Even without the pandemic, I think recruitment to the study would have been difficult. As we have documented both in the academic literature and in our resource directed towards practitioners and clinicians, being open and honest in talking about poverty, as well as about dying, presents a double whammy in terms of sensitivities. It seems likely we would have always faced reluctance and reticence from all-important gatekeepers.

With the pandemic and the virtual collapse of primary care, which is still now wholly changed and struggling to cope, we found our planned routes to recruitment were no longer available (in spite of weekly call rounds to around 20 GP practices!). We are so grateful to the Marie Curie hospice in Glasgow and our key champions there for turning things around for us, explaining the project to their patients, and building confidence amongst other gatekeepers. Dr Sam Quinn came on board at this time and provided new energy and passion to get things moving. Once the ball was rolling and people could see the images and the insights being generated, confidence increased amongst our recruitment partners, and more referrals started coming in.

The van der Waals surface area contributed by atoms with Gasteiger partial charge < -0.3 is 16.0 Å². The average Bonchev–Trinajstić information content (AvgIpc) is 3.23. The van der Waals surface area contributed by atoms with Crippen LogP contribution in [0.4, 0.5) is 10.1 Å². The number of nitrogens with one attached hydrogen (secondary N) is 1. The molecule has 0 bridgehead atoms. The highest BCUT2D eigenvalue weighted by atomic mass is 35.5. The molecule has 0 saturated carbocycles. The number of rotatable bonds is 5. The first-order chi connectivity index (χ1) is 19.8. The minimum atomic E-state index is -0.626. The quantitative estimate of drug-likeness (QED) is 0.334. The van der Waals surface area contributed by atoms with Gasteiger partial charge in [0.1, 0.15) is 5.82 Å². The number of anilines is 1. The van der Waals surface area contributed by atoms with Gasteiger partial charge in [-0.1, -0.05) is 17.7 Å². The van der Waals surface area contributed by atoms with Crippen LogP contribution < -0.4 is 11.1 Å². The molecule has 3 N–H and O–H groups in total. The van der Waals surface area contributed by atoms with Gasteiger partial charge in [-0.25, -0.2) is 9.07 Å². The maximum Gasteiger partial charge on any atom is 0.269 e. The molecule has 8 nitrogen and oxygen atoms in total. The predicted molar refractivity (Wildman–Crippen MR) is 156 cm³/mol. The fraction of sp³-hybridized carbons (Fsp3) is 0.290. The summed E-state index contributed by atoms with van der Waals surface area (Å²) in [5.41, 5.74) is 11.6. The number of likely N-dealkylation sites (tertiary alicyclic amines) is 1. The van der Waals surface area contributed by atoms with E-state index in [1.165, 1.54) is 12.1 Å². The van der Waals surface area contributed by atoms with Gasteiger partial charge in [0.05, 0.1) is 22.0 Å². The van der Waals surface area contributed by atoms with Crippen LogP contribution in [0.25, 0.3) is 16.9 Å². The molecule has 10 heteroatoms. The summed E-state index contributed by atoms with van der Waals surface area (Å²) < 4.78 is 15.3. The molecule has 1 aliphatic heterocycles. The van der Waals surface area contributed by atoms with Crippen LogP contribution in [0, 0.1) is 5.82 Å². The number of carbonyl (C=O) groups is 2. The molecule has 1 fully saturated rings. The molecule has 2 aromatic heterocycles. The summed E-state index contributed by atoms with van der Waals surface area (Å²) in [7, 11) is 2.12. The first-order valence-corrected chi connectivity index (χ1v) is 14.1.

We used visual methods in the study which have rarely been used in end of life research. It is hard to recruit people at end of life into qualitative research studies, and researchers may be reticent to add a visual component to their methods if they perceive that they may incur further challenges as a result. They may also be concerned that using a camera or being photographed may be beyond the abilities and interests of people with waning energies who are nearing death.